illustration of main character Dorothy standing on the yellow brick road

The Wonderful Wizard of Oz

by L. Frank Baum

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Describe the farmhouse where Dorothy lives in The Wonderful Wizard of Oz.

In The Wonderful Wizard of Oz, the farmhouse where Dorothy lives is very small, as the lumber to build it had to be carried by wagon for many miles. There are four walls and a roof, which make up just one room. There's no garret or cellar, but there is a small hole dug in the ground where Dorothy and her family can hide from cyclones.

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As with so many people growing up in the midst of the great Kansas prairies, Dorothy and her family live in a very small farmhouse. Their house is small primarily because the lumber needed to build it had to be carried by train many miles.

As a consequence, Dorothy, Uncle Henry, and Aunt Em live in what is nothing more than a single room with four walls and a roof. The room is sparsely furnished, contains nothing but an old rusty stove, a cupboard for dishes, a table, three or four chairs, and two beds. Uncle Henry and Aunt Em have a large bed in one corner of the farmhouse/room, and Dorothy has a small bed in another corner.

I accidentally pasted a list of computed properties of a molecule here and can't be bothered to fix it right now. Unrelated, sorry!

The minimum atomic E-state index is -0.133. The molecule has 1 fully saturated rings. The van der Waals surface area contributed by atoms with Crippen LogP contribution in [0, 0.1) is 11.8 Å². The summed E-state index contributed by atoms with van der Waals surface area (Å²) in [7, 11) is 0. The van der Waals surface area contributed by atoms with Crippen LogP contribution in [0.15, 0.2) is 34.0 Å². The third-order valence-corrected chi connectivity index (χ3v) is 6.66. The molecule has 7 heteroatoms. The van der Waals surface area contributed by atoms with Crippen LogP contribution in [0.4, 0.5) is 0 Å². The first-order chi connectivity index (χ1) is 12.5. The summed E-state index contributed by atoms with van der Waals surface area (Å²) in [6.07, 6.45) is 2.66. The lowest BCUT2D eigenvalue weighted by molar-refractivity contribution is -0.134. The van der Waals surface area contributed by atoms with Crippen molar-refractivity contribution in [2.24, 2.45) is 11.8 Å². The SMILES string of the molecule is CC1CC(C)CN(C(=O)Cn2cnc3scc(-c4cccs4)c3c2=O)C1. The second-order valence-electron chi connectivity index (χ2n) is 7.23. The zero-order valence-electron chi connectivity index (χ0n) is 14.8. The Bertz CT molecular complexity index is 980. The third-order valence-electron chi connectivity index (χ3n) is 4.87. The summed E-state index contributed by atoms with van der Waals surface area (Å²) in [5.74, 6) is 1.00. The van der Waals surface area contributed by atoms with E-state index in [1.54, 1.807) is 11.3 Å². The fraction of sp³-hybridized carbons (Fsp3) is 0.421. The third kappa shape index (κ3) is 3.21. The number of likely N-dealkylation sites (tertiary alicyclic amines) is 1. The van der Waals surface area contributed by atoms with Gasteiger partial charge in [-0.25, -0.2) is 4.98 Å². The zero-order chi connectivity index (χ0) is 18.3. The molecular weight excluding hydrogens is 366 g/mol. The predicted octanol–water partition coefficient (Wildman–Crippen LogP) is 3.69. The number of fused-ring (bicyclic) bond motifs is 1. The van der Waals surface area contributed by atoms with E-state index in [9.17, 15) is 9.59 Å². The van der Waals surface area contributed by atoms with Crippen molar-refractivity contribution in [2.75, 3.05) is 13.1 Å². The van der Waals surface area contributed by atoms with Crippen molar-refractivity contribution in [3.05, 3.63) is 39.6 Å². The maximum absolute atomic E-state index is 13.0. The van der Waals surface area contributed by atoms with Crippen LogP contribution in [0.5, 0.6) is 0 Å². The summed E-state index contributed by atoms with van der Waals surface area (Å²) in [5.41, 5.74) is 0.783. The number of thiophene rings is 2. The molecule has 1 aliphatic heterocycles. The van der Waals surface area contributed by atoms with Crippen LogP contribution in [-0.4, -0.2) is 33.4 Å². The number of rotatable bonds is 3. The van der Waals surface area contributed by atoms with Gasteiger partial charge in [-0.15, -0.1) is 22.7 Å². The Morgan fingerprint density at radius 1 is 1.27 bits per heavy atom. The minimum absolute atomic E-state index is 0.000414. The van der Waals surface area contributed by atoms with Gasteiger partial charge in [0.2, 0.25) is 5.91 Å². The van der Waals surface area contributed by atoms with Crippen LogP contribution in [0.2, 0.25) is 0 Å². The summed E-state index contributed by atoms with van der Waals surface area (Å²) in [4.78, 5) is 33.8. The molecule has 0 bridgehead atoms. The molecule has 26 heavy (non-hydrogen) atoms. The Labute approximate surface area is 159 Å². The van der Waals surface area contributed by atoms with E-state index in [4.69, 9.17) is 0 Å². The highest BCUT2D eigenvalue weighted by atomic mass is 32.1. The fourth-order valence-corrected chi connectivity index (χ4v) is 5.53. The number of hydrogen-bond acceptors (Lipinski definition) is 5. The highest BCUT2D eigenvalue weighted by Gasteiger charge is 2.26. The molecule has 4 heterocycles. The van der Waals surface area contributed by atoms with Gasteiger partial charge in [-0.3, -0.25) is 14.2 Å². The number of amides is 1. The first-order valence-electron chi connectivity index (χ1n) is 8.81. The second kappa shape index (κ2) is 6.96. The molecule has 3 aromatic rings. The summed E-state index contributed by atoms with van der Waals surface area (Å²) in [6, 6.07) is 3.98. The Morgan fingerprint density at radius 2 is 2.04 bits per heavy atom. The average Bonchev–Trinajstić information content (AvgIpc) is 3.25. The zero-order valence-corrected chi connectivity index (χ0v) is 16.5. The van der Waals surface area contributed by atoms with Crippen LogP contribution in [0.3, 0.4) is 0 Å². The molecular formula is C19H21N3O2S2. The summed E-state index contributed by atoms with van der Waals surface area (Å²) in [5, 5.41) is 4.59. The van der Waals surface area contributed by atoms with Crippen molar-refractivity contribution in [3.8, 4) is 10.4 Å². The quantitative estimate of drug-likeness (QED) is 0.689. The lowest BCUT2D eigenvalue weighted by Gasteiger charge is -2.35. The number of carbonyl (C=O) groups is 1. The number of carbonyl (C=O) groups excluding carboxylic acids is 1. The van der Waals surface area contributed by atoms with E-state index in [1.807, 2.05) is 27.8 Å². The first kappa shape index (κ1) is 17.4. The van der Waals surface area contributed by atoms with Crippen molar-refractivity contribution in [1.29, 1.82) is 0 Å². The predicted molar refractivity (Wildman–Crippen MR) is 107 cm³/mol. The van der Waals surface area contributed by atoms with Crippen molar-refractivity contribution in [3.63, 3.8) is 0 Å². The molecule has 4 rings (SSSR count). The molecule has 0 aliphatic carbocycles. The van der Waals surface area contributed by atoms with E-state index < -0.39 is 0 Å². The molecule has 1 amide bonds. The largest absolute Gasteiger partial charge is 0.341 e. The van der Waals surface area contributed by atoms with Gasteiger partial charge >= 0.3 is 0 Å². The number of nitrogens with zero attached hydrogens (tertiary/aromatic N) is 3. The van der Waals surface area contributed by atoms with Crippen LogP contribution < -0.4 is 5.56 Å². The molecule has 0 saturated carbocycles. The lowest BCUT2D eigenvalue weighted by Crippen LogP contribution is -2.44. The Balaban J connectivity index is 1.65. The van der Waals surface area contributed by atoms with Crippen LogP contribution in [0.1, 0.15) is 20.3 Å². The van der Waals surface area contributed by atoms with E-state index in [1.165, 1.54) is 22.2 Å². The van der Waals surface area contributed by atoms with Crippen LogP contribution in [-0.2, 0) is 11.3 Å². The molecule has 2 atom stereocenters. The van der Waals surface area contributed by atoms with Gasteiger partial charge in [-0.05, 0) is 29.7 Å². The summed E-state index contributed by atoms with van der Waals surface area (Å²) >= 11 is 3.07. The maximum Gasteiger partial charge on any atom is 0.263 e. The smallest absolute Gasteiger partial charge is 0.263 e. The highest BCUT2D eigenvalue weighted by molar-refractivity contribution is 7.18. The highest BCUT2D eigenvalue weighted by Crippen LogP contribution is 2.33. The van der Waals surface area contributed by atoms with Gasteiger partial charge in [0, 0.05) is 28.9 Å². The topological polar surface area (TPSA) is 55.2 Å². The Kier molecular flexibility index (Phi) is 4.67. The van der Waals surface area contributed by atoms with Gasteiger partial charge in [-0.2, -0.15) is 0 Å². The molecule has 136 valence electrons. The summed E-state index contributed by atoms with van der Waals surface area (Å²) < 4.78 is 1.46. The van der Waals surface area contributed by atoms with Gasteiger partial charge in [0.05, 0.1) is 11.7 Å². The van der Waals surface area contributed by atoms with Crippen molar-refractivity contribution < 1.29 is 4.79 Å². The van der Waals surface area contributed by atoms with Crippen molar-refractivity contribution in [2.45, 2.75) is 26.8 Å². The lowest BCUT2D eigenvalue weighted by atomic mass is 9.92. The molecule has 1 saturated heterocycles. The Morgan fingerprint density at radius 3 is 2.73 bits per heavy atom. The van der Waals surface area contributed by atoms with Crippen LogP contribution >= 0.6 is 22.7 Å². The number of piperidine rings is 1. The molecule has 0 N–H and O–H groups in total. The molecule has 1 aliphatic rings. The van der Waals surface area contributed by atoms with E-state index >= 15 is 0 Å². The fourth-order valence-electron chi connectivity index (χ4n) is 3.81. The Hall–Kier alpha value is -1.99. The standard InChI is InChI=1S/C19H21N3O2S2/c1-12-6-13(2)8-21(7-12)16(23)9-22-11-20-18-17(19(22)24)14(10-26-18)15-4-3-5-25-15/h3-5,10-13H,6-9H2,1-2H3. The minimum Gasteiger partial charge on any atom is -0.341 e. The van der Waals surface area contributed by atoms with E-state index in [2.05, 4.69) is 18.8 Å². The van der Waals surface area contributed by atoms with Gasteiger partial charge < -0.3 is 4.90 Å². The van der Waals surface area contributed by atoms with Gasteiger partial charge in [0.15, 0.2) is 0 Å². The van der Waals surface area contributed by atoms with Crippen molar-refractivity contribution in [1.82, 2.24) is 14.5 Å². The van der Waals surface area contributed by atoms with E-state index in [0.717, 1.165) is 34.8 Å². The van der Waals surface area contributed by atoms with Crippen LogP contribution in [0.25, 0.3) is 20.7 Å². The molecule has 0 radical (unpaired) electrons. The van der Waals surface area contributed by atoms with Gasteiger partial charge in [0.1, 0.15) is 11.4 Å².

As there is just one room in the farmhouse, there's no proper cellar or garret. However, Dorothy and her family do have a little hole dug into the ground, a cyclone cellar where they can hide from the devastating cyclones that frequently hit this part of the world. It is reached by way of a trap door in the middle of the floor, from where a ladder leads down to the dark little hole.

This small hole is supposed to protect the family from cyclones, but as we will see in due course, it doesn't prevent Dorothy from being sucked up into the air by a devastating tornado that will take her to the magical land of Oz.

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